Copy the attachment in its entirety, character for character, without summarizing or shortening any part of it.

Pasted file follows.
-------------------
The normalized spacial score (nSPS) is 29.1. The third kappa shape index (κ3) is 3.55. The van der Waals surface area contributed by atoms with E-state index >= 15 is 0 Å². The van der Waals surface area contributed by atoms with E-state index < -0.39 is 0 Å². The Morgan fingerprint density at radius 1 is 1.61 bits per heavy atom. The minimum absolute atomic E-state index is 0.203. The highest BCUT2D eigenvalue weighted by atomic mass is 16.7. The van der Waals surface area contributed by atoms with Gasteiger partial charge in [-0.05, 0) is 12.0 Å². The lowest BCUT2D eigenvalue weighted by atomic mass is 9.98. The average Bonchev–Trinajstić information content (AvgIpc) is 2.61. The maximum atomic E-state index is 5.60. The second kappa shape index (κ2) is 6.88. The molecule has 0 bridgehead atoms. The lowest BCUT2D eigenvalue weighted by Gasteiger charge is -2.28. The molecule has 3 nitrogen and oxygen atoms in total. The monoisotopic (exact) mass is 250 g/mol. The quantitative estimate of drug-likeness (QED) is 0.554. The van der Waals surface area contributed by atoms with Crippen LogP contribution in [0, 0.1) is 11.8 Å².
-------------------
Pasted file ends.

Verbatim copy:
The normalized spacial score (nSPS) is 29.1. The third kappa shape index (κ3) is 3.55. The van der Waals surface area contributed by atoms with E-state index >= 15 is 0 Å². The van der Waals surface area contributed by atoms with E-state index < -0.39 is 0 Å². The Morgan fingerprint density at radius 1 is 1.61 bits per heavy atom. The minimum absolute atomic E-state index is 0.203. The highest BCUT2D eigenvalue weighted by atomic mass is 16.7. The van der Waals surface area contributed by atoms with Gasteiger partial charge in [-0.05, 0) is 12.0 Å². The lowest BCUT2D eigenvalue weighted by atomic mass is 9.98. The average Bonchev–Trinajstić information content (AvgIpc) is 2.61. The maximum atomic E-state index is 5.60. The second kappa shape index (κ2) is 6.88. The molecule has 0 bridgehead atoms. The lowest BCUT2D eigenvalue weighted by Gasteiger charge is -2.28. The molecule has 3 nitrogen and oxygen atoms in total. The monoisotopic (exact) mass is 250 g/mol. The quantitative estimate of drug-likeness (QED) is 0.554. The van der Waals surface area contributed by atoms with Crippen LogP contribution in [0, 0.1) is 11.8 Å².